The “good news” is Sop “saved the day” – actually, he “saved” and published my “Say not” post after my computer locked yesterday. The “bad news” is that my post was missing a link – literally and figuratively!
“Missing links” appear to be the hallmark of the impeachable conduct of Judge Thomas Porteous – many, no doubt, hidden beneath the wrinkles in his robe .
In the interest of “catching up on the ironing”, I’ll first set up the board; i.e., a chronology of events relative to the impeachment charges against Porteous:
He was a judge on the 24th Judicial District Court of Louisiana from 1984 to 1994…nominated by President Bill Clinton to a seat on the United States District Court for the Eastern District of Louisiana… and confirmed by the United States Senate on October 7, 1994… In 2001, Porteous filed for bankruptcy, which led to revelations in the press about his private life, specifically the fact that he was alleged to have had close ties with local bail bond magnate Louis Marcotte III, at the center of a corruption probe, which has more recently led to his being the subject of investigation himself by federal investigators. In May 2006, Porteous, beset by the recent loss of his home due to Hurricane Katrina in August 2005 and the death of his wife a few months later, and still under investigation by a federal grand jury, was granted temporary medical leave and began a year-long furlough from the federal bench.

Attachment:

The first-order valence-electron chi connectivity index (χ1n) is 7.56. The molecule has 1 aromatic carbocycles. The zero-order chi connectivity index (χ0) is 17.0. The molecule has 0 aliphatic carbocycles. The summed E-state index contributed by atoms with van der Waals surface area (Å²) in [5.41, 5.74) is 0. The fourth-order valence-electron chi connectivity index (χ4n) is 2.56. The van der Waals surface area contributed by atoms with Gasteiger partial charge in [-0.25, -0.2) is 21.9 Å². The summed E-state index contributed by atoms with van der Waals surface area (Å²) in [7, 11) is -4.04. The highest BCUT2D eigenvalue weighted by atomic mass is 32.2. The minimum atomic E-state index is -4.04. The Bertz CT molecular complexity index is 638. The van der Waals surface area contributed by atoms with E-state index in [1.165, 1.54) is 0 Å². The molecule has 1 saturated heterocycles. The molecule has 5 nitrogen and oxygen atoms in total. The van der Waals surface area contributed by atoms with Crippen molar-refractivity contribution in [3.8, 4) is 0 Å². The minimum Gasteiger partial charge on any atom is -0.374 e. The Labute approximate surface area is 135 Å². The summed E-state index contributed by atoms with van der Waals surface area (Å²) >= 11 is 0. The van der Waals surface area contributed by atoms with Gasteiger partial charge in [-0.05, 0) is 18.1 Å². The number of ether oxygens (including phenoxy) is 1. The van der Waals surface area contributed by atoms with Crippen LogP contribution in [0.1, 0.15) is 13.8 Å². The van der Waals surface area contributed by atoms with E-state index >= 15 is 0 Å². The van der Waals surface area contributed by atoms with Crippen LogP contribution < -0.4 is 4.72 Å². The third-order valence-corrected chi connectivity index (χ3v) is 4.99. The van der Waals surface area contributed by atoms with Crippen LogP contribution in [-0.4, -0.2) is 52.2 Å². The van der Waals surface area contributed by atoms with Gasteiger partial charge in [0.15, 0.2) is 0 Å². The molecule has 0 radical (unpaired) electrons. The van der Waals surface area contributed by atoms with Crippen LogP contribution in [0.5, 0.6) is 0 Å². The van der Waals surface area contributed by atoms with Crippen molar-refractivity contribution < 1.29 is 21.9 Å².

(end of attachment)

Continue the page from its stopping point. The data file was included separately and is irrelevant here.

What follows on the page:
“On June 18, 2008 the Judicial Conference of the United States transmitted a certificate to the Speaker of the U.S. House of Representatives expressing the Conference’s determination that consideration of impeachment of Porteous might be warranted” and, on March 11, 2010, the House passed a four-article Resolution of Impeachment.
The outrage over Porteous’ current effort to “game the system”, defeat the impeachment charges and return to the bench is due in part to his past success in “gaming the system” as stated in Continue reading “Catching up on the ironing – Operation Wrinkled Robe and the Impeachment of Judge Thomas Porteous”
We have some new documents in the ongoing saga of Ashton O’Dwyer v the local federal court system and a quick update on the criminal case. Let’s tackle the appeal of the dismissal of his Judicial misconduct complaint by quoting from a recent email Ashton sent to the 5th Circuit: